Morocco World News
New York, June 24, 2011
While transitions in Tunisia and Egypt are proving bumpy and the protests in Libya, Syria, Yemen and Bahrain are being crashed bloodily, Morocco’s new draft constitution, announced by King Mohammed VI last weekend “offers a timely glimmer of the potential upside in this tumultuous year”, according to an opinion piece published on Friday in the Wall Street Journal.
“The Maghreb state’s ruler, King Mohammed VI, responded to demands for democracy with political reform, not tear gas and bullets”, added the New York-based newspaper.
While underscoring that the reforms “fall well short of full democracy” and do not live up to the demands of the February 20 movement for a parliamentary democracy with a more symbolic role for the monarch, the paper stressed that Moroccans “could set a favorable example for the rest of North Africa and the Middle East” if they seize the opportunity of the reforms announced by the King Mohamed IV in his speech.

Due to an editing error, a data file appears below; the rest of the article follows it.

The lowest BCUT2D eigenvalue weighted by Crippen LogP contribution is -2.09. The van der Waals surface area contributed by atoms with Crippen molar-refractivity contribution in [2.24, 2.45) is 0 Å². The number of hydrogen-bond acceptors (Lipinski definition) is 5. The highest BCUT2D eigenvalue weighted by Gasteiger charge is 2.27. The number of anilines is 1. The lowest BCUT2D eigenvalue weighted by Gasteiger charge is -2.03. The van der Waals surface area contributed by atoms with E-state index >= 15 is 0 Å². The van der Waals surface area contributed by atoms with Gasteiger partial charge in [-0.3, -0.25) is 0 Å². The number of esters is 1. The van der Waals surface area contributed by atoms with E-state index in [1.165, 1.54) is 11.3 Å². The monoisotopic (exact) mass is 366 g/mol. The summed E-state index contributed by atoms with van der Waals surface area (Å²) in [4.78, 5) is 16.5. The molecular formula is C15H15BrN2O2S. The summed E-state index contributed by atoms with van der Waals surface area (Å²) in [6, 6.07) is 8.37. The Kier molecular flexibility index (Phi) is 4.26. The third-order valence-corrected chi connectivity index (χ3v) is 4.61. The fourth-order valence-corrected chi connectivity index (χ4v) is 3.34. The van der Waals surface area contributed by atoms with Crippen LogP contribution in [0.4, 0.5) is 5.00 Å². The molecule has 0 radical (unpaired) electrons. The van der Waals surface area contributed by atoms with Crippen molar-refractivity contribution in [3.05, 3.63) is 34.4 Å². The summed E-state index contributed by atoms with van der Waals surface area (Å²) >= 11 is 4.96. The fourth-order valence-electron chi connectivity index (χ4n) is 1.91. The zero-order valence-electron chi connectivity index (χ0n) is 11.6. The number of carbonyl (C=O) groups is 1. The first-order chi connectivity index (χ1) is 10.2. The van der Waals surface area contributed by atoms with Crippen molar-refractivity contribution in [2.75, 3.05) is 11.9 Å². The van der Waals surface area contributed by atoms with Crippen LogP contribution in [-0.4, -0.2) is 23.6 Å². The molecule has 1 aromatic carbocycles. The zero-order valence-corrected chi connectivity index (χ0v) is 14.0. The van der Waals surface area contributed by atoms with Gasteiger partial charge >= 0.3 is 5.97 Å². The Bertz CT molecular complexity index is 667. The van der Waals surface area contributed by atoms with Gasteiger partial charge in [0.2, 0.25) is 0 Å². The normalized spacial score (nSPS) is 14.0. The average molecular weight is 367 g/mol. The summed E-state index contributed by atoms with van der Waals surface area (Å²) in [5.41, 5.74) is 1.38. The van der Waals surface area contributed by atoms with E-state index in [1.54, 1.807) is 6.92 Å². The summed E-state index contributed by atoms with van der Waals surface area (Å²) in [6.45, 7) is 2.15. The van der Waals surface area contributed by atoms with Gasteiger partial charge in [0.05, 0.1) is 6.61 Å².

“Such an invitation to fix the system from within should be seized, added the Wall Street Journal.
The US paper commended the path chosen by Morocco’s leadership to shift smoothly toward a democratic system, empathizing that revolution ends often badly. “Revolution may seem the glorious path, but more often than not it ends badly, noted the Wall Street Journal, adding that, the experience of the past three decades (South Korea, Chile, Central Europe, South Africa) “shows that democracies emerge more readily and stronger through negotiation”.
“This evolutionary process requires enlightened leadership and opposition that sees compromise as a virtue and shuns bloodshed”, add the paper.